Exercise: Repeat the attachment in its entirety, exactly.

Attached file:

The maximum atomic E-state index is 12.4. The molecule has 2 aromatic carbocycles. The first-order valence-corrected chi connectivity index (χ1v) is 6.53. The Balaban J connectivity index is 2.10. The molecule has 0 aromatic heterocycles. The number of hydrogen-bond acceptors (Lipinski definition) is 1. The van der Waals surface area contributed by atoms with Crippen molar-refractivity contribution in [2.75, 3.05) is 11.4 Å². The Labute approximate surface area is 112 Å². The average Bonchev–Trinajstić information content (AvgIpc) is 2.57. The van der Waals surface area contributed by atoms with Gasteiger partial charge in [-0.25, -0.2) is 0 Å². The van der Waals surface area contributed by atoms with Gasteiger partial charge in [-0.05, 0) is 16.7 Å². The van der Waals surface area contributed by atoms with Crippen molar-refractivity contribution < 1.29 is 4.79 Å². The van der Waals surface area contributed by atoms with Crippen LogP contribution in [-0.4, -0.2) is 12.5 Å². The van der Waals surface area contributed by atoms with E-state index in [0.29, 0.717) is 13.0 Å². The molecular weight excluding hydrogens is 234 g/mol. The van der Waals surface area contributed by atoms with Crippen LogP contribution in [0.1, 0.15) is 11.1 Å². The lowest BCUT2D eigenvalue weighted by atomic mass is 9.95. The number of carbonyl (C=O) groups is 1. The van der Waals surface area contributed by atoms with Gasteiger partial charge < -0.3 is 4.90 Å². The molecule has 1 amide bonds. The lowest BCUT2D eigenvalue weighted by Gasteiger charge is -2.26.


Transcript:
The maximum atomic E-state index is 12.4. The molecule has 2 aromatic carbocycles. The first-order valence-corrected chi connectivity index (χ1v) is 6.53. The Balaban J connectivity index is 2.10. The molecule has 0 aromatic heterocycles. The number of hydrogen-bond acceptors (Lipinski definition) is 1. The van der Waals surface area contributed by atoms with Crippen molar-refractivity contribution in [2.75, 3.05) is 11.4 Å². The Labute approximate surface area is 112 Å². The average Bonchev–Trinajstić information content (AvgIpc) is 2.57. The van der Waals surface area contributed by atoms with Gasteiger partial charge in [-0.25, -0.2) is 0 Å². The van der Waals surface area contributed by atoms with Gasteiger partial charge in [-0.05, 0) is 16.7 Å². The van der Waals surface area contributed by atoms with Crippen molar-refractivity contribution < 1.29 is 4.79 Å². The van der Waals surface area contributed by atoms with Crippen LogP contribution in [-0.4, -0.2) is 12.5 Å². The van der Waals surface area contributed by atoms with E-state index in [0.29, 0.717) is 13.0 Å². The molecular weight excluding hydrogens is 234 g/mol. The van der Waals surface area contributed by atoms with Crippen LogP contribution in [0.1, 0.15) is 11.1 Å². The lowest BCUT2D eigenvalue weighted by atomic mass is 9.95. The number of carbonyl (C=O) groups is 1. The van der Waals surface area contributed by atoms with Gasteiger partial charge < -0.3 is 4.90 Å². The molecule has 1 amide bonds. The lowest BCUT2D eigenvalue weighted by Gasteiger charge is -2.26.